Food in China

Hotel Breakfasts in China – What to Expect

One of the best things after a late night arrival into an unknown city is to wake up and find an awesome breakfast awaiting. So, when travelling what can you expect in a Chinese hotel, and how is the breakfast, well, here’s a guide.

Most hotels I have stayed in offer breakfast, which is usually included in the room rate. If you have a really super cheap deal from ctrip, or the like, you may not get it included, in which case you may find it’s only 30RMB to add breakfast back in, unless your in a 4-5 star hotel where they may charge anything from 80 to 300RMB, in which case you could gorge yourself, or just go for wander a find something to eat for less than 20…

What do they offer for breakfast? Firstly, it really depends on what star level hotel you are staying in and to some degree, where. Nearly all the hotel breakfasts, that I have seen during my travels in China, are buffet style, so it’s actually a great chance to try some local dishes.


Lets start with a standard mid-range hotel that perhaps usually caters to local travelers. Here you’ll likely find a selection of popular everyday breakfast staples, such as:

Congee, or rice porridge (xīfan 稀饭 or Zhou 粥) which is basically just white rice and water boiled for a long time. Sounds simple, but once you start eating this one it will surely become a staple for you too. There’s many variants, such as adding beans and or millet, or even meat such as pork or fish, some will add extras such as peanuts, slithers of ginger, or pickled vegetables.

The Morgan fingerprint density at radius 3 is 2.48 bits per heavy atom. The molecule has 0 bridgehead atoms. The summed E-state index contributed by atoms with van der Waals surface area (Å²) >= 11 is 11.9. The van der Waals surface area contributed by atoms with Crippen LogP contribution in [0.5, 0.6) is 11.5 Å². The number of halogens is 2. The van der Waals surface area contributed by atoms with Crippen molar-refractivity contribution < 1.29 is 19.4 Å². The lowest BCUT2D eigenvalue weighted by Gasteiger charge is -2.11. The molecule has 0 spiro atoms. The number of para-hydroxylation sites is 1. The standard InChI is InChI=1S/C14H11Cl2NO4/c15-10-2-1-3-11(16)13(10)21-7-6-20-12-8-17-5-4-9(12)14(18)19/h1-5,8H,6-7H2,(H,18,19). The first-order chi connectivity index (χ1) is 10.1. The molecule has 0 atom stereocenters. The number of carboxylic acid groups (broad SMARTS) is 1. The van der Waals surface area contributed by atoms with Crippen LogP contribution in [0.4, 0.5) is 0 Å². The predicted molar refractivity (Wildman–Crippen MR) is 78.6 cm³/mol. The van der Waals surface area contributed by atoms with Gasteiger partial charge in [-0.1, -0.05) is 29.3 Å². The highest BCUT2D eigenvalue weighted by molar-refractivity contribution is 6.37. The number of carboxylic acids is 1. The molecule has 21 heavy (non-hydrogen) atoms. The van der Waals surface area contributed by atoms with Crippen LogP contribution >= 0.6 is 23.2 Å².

Youtiao (油条) and doujiang (豆漿) you’ll find this everywhere, in the hotel breakfast, at street stalls, supermarkets, everywhere.. Youtiao is basically a fried dough stick and doujiang is soy milk, so in a way, here is the local version of toast and milk. And it’s yum.


Baozi (包子) and Mantou (馒头) are two popular staples, basically simple yeast risen steam buns made from flour and water, salt and maybe egg. The mantou is plain where is the baozi can have any number of fillings such as meat or vegetables.


You are also likely to see fried rice (chaofan 炒饭), noodles (miantao 面条), sausage (xianchang 香肠), boiled eggs (zhu jidan 煮鸡蛋), vegetables (suchai 蔬菜), steamed yam (zheng tudao 蒸土豆) and dumplings (jiaozi 饺子).


As the hotel price goes up, so does the breakfast offering, with 4 star and above hotels offering a western style breakfast plus a broader range of local fare. The western style offerings usually begin with toast and butter, although, it’s rare to find fresh bread in lower price hotels unless your lucky, definitely toast it or pass. You may also find milk, hot milk, cereal, croissants, bacon, scrambled eggs, fried eggs, baked beans and so on. You may also find chefs cooking on demand and the noodles and eggs etc. are cooked fresh after you select. As the price of the hotel goes up, you should start to expect to see a pretty amazing breakfast buffet.


Some hotels will also offer Dian Xin (点心) particularly in Guangdong, although, for the full menu of Dian Xin it’s likely to be in a separate restaurant from the breakfast buffet and you’d need to pay extra.


The hotel doesn’t offer breakfast, what to do? Wander around and you’ll surely run into a street stall selling Baozi (包子), Mantou (馒头), Yóutiáo (油条), doujiang (豆漿) and the like for probably less that 10RMB. At worst there’s probably a McDonalds not too far away, KFC (who also sell youtiao and xifan) or local fast food such as Yonghe King or Kungfu.